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Eden in the East: The Drowned Continent of Southeast Asia Paperback – July 1, 1999
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Top Customer Reviews
Human beings (homo sapiens) have been around for some 100,000 years, give or take. Until about six or seven thousand years ago, after the end of the most recent ice age, humans were a bunch of wandering hunter-gatherers. They made some great cave paintings, but other than that and a few gnawed bones, they made nothing and left nothing behind. Then, when the ice age ended, they spontaneously dropped their fur cloaks, stopped hunting woolly mammoths and invented agriculture, the wheel, cuneiform, beer, and everything else that makes up civilization.
The problem with this picture, of course, is that the ice age didn't cover the entire earth with ice -- just some of the parts we live on now. And because there was so much more ice, there was less water, and sea levels were some 100-odd meters lower than at present.
So all the best land, the fertile, coastal land, during the ice age -- the era immediately preceeding the first great civilizations of the near easy -- is now underwater.
In _Eden in the East_, Oppenheimer focuses on the great Sunda Shelf in southeast Asia, which in the last ice age was a continent-sized land mass (now sometimes called "Sundaland"). His thesis is that the great civilizations of the near east did not spring whole cloth from the soil, but were founded, or informed, or guided, by refugees from the east, refugees fleeing the great destruction of their homeland with the submergence of the Sunda Shelf.
He argues for his thesis on the basis of genetic, linguistic and mythological studies, all appearing to show a diffusion of culture and people from some prehistoric Sundaland home. The arguments are varied and interesting, maybe even compelling. Certainly they are worth reading.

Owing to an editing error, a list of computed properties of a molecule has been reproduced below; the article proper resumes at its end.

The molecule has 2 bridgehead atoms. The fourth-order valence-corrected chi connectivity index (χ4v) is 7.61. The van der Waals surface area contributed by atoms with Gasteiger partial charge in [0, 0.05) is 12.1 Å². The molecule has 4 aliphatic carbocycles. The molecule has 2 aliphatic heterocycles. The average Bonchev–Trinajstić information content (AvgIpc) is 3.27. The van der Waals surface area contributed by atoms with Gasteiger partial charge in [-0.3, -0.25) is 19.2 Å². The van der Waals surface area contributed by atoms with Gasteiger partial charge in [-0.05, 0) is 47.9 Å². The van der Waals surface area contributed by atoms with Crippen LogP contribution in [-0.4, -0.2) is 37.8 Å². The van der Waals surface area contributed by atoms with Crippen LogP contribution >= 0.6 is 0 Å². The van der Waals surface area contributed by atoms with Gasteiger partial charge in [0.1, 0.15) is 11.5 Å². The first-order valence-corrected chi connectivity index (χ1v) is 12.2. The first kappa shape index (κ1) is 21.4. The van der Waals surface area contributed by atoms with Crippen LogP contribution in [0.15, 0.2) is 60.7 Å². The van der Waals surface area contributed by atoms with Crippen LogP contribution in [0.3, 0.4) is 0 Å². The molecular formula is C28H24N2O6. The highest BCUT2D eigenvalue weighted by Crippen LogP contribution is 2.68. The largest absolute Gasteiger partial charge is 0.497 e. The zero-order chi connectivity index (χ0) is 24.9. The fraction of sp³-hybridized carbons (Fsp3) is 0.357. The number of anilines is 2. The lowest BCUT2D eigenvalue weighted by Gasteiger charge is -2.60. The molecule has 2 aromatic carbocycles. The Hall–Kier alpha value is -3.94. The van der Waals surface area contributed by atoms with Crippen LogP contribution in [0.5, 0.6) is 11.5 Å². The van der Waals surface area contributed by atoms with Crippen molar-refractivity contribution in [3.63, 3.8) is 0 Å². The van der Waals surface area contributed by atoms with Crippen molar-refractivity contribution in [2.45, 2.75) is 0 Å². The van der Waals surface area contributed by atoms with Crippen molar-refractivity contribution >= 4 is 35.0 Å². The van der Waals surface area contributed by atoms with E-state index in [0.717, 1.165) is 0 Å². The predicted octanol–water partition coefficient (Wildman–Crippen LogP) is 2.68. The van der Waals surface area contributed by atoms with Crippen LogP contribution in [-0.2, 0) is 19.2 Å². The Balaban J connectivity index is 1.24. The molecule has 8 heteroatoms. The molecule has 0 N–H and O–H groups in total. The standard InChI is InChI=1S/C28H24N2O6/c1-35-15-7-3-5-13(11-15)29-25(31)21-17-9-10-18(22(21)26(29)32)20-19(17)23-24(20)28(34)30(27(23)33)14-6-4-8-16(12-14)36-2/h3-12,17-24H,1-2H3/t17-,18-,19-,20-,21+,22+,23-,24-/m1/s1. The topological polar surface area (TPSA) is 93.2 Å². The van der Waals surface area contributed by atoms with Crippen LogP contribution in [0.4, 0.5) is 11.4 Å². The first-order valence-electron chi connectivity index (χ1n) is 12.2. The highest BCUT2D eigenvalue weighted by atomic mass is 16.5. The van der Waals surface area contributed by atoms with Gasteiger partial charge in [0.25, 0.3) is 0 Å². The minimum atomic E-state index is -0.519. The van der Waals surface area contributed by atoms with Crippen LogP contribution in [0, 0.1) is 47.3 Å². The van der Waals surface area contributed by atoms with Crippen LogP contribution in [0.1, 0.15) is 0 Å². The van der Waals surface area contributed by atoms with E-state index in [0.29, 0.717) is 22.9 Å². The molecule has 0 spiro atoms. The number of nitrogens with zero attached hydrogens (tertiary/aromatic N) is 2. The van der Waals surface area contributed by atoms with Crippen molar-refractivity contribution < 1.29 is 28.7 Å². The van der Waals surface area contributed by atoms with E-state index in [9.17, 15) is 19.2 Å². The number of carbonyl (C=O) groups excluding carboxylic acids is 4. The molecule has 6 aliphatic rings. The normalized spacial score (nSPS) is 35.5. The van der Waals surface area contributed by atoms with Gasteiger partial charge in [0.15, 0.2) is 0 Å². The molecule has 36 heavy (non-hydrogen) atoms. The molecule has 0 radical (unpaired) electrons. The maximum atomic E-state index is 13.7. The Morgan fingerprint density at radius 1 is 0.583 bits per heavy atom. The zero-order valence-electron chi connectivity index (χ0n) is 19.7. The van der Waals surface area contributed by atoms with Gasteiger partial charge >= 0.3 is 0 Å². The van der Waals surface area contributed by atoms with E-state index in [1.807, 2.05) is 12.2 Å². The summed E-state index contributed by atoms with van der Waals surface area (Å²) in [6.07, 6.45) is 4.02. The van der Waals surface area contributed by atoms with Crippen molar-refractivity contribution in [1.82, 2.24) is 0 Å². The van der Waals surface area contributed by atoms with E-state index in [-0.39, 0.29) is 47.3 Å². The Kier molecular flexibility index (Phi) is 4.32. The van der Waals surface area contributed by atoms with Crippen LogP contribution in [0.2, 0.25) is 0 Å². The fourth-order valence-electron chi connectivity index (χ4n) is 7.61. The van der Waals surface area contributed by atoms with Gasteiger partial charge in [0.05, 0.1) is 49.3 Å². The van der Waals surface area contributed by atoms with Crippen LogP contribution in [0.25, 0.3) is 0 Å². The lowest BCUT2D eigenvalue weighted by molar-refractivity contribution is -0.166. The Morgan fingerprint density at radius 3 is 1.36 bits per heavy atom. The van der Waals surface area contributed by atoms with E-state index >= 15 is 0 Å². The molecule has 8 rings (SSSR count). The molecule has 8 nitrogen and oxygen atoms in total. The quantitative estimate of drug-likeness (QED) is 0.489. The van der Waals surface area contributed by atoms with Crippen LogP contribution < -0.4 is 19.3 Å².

But they are also very difficult to read. This is a dense book, almost five hundred pages in the edition I have and written in a fairly dry, scholarly tone. So read it, but be warned.
If you're interested in the argument that human prehistory is to be sought in the lands that sank beneath the waves at the end of the last ice age, check out Graham Hancock's book _Underworld_ (already published here in the UK and coming to America soon). Hancock does not focus exclusively on Sundaland, but his arguments and evidences are complementary to those adduced by Oppenheimer. Hancock is less scholarly and more chronological in his approach; _Underworld_ is all first person and very readable.
I am not really qualified to argue with Oppenheimer's analyses; then again, the author is himself a pediatrician with no apparent formal training in linguistics, genetics, or anthropology. Be that as it may, I found his ideas highly intriguing, and a reading of this book reveals him to be completely unlike most of the recent spate of speculative (and very silly) pseudoarchaeologists, concerned as they are with finding Atlantis or some other vision of a long-lost but highly advanced ancient civilization. Unlike the "work" of Rand Flem-Ath or Graham Hancock, what is presented here at least seems reasonable and worthy of intelligent debate. Not the least of the reasons for this is the fact that Oppenheimer is arguing for the existence of an influential neolithic culture, not an enlightened antediluvian civilization. Much of what he argues could still be wrong, and probably is, but at least something interesting might come of the discussion.
The drawbacks of this book are mostly editorial: Oppenheimer is not a gifted writer, and the prose is sometimes tortured enough to give pause. Additionally, the book as a whole, especially the second half dealing with comparative mythology, is entirely too long. I found myself nearly nodding off during the recitations of various "dying-and-rising-tree-god" myths from around the islands of southeast Asia. Beyond this, little attention seems to be paid to the provenance of the many myths recounted in this book; one wonders if the "warring brothers" (Cain and Abel) or Adam and Eve stories in southeast Asia could not have been introduced by Christian missionaries, despite Oppenheimer's protestations. Overall, though, this is a book worth reading, or at least skimming.
Most Recent Customer Reviews
writing is clear with a truthful ring to it.
Recommended to anyone interested in a take on a different prehistoric past from what is...Read more